Moreover, BSEC, in order to make all market participants informed about the daily trading flow, may consider publishing the daily trading activity of different categories of investors. For example, information such as how much of the total daily trade is conducted by institutional investors, how much by individual investors, and so on. In a developed market like the US or Europe, regulators often invite researchers from renowned universities as research fellow to research market infrastructure and subtle issues to form and guide their policy decisions. Almost every rule, both before being enacted and after being implemented, are subject to rigorous research and assessment so that a particular regulation can best address the conflicting interest of different stakeholders and optimise long term interest of the market. The expectation is that our newly formed regulatory leadership, which has so far done a wonderful job in bringing confidence in the market, will proactively focus on developing market microstructure and formulate its policy decisions guided by rigorous research and long term interest of the capital market in Bangladesh.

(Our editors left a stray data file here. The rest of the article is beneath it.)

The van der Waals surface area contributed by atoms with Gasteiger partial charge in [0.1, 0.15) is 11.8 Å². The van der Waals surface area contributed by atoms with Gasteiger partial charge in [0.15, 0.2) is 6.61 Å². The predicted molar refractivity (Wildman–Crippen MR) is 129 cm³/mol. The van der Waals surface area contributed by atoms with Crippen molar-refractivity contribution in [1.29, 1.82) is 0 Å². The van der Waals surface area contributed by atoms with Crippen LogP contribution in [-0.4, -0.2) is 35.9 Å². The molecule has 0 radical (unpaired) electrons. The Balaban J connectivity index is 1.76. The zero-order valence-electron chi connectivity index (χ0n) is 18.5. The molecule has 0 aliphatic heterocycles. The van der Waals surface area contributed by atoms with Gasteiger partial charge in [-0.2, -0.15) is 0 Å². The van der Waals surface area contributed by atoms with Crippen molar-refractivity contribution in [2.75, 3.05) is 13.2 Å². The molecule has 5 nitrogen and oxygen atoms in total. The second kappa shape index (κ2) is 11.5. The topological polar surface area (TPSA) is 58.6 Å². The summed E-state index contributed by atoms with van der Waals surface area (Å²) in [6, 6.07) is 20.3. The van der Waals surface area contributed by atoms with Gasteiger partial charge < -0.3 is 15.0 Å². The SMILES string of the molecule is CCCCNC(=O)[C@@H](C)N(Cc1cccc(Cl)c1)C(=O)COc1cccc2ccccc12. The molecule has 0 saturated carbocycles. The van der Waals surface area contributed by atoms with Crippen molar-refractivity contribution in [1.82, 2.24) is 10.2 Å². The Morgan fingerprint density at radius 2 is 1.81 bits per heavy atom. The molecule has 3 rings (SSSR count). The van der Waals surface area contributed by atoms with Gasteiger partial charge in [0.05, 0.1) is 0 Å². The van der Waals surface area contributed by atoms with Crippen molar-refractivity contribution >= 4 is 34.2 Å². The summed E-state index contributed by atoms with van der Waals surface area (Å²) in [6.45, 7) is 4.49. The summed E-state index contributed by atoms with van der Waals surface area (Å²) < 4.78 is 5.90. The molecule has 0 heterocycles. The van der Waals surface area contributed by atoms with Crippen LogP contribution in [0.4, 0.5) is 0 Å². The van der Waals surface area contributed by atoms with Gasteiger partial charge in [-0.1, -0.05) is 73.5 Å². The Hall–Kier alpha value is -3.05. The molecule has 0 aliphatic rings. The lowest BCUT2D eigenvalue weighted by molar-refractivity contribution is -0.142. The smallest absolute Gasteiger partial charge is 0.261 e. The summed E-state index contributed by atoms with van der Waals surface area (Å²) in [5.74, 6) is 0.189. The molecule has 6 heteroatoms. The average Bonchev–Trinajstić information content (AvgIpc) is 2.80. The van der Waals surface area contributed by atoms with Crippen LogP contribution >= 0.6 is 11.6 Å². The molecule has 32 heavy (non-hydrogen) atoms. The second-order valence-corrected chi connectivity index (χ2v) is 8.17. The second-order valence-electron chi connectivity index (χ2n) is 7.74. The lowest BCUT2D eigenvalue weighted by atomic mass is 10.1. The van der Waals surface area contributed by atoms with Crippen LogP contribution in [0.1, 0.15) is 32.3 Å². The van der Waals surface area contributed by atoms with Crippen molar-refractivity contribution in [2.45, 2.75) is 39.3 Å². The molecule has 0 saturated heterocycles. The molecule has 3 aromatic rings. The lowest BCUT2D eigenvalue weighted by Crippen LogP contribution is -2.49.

Md Sajib Hossain, CFA, FRM is former Fulbright Scholar at Syracuse University, USA and now Assistant Professor, Department of Finance, University of Dhaka. firstname.lastname@example.org